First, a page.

(At the party) There were a few guys in the latest velvets and silk shirts, but not too many- the boys were still mostly in blue jeans and button-down shirts.  Edie brought Bob Dylan to the party and they huddled by themselves over in a corner.  Dylan was spending a  lot of time then up at his manager Al Grossman’s place near Woodstock, and Edie was somehow involved with Grossman too- she said he was going to manage her career.

I’d met Dylan through the MacDougal Street/Kettle Of Fish/Café Rienzi/Hip Bagel/ Café Figaro scene, which Danny Fields claims got started when he and Donald Lyons saw Eric Andersen, they went up and asked if he wanted to be in an Andy Warhol movie.  “How many times did we all use that one?”  Danny laughed.  And after that Eric got interested in Edie and suddenly we were all around the Village together.  But I think Edie actually knew Dylan because of Bobby Neuwirth.  Bobby was a painter who originally started singing and guitar playing up in Cambridge just to make money to paint with, he told me once.  Then he hooked up with Dylan and became part of that group- he was something like Dylan’s road manager-confidant.  And Bobby was a friend of Edie’s.

At Sam’s party Dylan was in blue jeans and high-heeled boots and a sports jacket, and his hair was sort of long.  He had deep circles under his eyes, and even when he was standing he was all hunched in.  He was around twenty-four then and the kids were all just starting to talk and act and dress and swagger like he did.  But not many people except Dylan could ever pull that anti-act off- and if he wasn’t in the right mood, he couldn’t either. He was already slightly flashy when I met him, definitely not folksy anymore- I mean, he was wearing satin polka-dot shirts.  He’d released Bringing It All Back Home, so he’d already started his rock sound at this point, but he hadn’t played the Newport Folk Festival yet, or Forest Hills, the places where the old-style folk people booed him for going electric, but where the kids started getting really crazy for him.  This was just before “Like A Rolling Stone” came out.  I liked Dylan, the way he’d created a brilliant new style.  He didn’t spend his career doing homage to the past, he had to do things his own way, and that was just what I respected.  I even gave him one of my silver Elvis paintings in the days when he was first around.  Later on, though, I got paranoid when I heard rumors that he had used the Elvis as a dart board up in the country.  When I’d ask, “Why would he do that.”  I’d invariably get hearsay answers like “I hear he feels you destroyed Edie,” or “Listen to ‘Like A Rolling Stone’- I think you’re the ‘diplomat on the chrome horse’, man.”  I didn’t know exactly what they meant by that- I never listened much to the words of songs- but I got the tenor of what people were saying- that Dylan didn’t like me, that he blamed me for Edie’s drugs.

So it is quite clear from Andy’s recollection that he had known Dylan from the early Spring of ‘65 and that Edie was quite clearly dating him.  Whether the pregnancy story comes from this time would be an interesting question.  After the release of Highway 61 Revisited Dylan conceived a plan to take Edie away from Andy.  It would seem quite clear from the bags under Dylan’s eyes that he was no stranger to drugs.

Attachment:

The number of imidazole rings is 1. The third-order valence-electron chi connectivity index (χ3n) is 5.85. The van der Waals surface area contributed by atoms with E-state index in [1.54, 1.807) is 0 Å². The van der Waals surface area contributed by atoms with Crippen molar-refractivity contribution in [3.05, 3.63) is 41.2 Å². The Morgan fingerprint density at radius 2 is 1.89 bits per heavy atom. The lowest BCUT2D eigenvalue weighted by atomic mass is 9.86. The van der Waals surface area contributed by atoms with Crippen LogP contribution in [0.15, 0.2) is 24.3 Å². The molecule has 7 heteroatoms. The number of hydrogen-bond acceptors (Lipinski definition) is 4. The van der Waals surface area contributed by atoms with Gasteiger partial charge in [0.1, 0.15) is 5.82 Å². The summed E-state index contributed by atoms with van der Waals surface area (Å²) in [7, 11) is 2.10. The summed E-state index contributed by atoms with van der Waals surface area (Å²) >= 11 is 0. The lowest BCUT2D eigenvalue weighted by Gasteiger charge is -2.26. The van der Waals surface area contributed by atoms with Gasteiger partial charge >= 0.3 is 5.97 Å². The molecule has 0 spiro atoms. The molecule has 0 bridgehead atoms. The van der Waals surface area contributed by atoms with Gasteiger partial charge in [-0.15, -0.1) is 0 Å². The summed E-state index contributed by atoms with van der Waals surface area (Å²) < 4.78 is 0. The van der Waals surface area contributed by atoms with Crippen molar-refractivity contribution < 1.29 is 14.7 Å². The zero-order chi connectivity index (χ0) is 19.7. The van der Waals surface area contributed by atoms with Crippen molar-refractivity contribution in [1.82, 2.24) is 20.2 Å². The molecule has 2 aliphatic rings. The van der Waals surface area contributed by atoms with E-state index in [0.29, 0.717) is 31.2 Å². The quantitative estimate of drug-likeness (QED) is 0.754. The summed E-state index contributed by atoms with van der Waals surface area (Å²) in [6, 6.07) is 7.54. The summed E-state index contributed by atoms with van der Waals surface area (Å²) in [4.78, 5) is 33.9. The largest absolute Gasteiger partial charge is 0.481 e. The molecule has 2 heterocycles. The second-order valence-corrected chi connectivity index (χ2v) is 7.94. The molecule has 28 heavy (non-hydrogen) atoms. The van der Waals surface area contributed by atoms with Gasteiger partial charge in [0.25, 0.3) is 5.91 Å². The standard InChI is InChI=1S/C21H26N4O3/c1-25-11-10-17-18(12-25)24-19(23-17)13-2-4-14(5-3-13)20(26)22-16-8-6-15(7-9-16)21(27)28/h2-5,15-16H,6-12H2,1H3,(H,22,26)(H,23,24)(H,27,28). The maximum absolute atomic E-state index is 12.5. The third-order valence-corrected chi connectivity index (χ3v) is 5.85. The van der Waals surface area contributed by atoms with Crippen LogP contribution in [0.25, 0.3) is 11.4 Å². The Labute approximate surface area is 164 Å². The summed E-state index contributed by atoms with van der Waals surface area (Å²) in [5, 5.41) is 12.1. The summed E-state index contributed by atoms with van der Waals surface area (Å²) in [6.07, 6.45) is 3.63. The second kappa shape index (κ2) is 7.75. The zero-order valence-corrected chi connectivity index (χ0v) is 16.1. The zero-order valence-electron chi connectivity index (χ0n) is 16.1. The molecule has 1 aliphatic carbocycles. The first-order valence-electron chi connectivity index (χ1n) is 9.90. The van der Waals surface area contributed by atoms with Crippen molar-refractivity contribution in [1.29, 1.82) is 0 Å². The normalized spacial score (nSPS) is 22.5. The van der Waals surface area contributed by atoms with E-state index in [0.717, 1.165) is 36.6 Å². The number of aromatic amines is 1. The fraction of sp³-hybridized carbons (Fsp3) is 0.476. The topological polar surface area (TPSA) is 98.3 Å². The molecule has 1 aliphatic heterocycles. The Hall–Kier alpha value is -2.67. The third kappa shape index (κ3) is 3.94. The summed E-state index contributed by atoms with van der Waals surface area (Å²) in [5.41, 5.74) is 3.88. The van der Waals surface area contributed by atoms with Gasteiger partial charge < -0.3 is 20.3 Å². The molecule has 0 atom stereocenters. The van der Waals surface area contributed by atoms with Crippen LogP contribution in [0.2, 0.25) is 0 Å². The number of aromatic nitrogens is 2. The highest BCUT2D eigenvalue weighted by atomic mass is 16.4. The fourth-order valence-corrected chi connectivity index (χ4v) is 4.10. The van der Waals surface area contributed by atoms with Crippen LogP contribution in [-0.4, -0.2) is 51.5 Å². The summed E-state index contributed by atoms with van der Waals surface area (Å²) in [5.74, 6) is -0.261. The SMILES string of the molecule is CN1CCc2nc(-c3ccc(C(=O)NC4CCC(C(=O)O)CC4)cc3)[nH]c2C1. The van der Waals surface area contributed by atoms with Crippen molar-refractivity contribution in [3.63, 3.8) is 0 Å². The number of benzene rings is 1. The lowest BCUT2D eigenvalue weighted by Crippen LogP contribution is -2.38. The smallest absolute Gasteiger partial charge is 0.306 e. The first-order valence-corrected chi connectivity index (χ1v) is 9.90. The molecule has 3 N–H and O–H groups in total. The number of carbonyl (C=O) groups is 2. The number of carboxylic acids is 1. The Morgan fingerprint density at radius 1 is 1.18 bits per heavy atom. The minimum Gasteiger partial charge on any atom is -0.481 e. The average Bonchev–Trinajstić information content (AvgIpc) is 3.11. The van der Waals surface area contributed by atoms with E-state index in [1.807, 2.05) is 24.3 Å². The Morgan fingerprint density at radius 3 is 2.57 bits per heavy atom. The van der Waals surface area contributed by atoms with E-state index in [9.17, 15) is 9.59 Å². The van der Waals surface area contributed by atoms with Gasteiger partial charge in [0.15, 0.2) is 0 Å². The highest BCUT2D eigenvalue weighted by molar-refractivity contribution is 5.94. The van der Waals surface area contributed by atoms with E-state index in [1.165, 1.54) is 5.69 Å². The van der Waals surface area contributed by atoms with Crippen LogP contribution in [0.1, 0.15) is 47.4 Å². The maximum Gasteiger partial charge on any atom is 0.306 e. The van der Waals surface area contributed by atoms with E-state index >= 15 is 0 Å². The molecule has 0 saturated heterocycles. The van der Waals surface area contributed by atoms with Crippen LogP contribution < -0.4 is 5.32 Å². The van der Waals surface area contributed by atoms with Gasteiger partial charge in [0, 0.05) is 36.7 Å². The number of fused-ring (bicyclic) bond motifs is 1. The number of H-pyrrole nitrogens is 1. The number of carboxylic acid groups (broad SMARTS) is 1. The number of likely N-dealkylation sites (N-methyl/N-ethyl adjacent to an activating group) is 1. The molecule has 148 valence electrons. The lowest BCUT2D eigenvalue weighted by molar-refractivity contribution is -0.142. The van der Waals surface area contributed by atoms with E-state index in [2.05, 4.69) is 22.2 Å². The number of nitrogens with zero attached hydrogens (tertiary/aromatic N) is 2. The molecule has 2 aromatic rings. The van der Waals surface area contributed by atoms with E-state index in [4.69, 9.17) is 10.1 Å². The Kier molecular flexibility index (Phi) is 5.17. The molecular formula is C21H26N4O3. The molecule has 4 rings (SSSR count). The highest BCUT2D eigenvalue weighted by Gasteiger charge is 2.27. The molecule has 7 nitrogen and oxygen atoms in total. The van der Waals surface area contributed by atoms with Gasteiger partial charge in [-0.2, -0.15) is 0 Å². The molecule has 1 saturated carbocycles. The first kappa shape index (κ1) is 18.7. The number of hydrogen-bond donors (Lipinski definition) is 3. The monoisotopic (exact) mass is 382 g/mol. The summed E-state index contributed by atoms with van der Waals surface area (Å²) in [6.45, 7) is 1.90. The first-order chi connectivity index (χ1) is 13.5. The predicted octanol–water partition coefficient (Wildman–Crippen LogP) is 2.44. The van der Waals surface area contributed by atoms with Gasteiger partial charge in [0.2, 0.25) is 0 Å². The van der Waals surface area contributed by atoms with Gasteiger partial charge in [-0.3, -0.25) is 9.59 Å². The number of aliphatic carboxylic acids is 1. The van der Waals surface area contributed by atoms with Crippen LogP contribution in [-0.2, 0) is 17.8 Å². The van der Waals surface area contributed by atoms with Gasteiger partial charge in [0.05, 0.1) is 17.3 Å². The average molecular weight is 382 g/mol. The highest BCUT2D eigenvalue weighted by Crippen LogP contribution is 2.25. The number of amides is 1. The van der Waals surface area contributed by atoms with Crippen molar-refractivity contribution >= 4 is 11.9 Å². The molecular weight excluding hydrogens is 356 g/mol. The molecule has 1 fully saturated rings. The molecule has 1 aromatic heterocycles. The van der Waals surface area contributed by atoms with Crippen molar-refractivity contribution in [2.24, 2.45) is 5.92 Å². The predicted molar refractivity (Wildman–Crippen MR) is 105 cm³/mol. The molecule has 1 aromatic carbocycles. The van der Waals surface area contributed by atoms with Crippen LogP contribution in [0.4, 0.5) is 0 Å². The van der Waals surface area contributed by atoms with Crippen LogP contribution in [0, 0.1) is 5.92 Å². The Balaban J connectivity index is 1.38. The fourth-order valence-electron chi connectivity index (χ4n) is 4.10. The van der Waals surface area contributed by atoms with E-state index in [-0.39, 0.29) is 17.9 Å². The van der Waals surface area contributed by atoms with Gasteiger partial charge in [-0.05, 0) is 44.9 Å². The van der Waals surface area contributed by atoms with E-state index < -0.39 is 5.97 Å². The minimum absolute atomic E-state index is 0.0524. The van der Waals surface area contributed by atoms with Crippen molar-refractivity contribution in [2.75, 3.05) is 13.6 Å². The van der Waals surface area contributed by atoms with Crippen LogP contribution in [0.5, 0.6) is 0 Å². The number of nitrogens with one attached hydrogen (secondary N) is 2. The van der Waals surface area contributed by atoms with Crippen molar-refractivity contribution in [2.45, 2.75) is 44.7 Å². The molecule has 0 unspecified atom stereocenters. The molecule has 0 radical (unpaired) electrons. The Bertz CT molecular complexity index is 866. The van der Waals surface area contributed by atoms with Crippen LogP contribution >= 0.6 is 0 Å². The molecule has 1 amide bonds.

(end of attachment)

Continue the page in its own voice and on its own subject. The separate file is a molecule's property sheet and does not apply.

Perhaps the August Time article on Andy and Edie was the high point of their relationship although the October art exhibit at UPennsylvania was still to come.  That show was astonishing in that Warhol was treated like a rock star with apparently the same crowd attending.  Of course, Andy’s pal Sam Green had masterfully whipped up enthusiasm with his promotion of the show preceding it by several weeks.  The show was probably the first time an artist received such adulation.

Though Andy was enough of a rage that a big crowd would come out for him.  I was in attendance at the UOregon lecture in Fall ’67 when Allen Midgette impersonated him and a crowd of about 1500 paid to see him.  It isn’t true that Midgette’s impersonation was that good.

I was standing at the end of the line waiting to enter when Midgette and Morrissey were brought in to the elevator just behind me.  The guy in front of me asked if that was him.

I was watching Midgette who was a midget, little skinny short guy.  There was a superficial resemblance but he seemed too short and he wasn’t wearing a wig.  I said, ‘It looks like him but I don’t think it is.’  Midgette raised his eyebrows while Morrissey looked like the jig was up but the admins ignored me.

During the so-called lecture there were several groups of us dispersed throughout the audience loudly debating the issue.  They got away with it but later the school learned they had been pranked and demanded their money back.  I always thought that was rude.  What did they expect of Warhol.  He had a reputation.  Didn’t the administration read Time?

In September of ‘65 Dylan began to court Edie with promises, one believes, of a good income from movies, recording or such.  One is amazed that geniuses like Dylan, Grossman and Neuwirth couldn’t come up with something more inventive to promote Edie.

Edie was torn between two lovers, Andy and Bob.  It must have been quite head turning to be the object of contention between the number one celebrity artist of the time and one of the most famous recording and performing acts at the same time as receiving national exposure in Time and Life.

Warhol, even though a homosexual, said that he was as close to in love with Edie as he had been with any other person in his life, he even took her home to meet his mother.  Mrs. Warhola who had been urging her son to marry would certainly have taken Edie’s appearance as an indication that Andy was serious about her.

Having committed himself even that far would mean that her receptiveness to Dylan was a crushing rejection of himself as, say, a male object, while her abscontsion to Dylan’s camp would be a traitorous act.  Unforgivable in his eyes.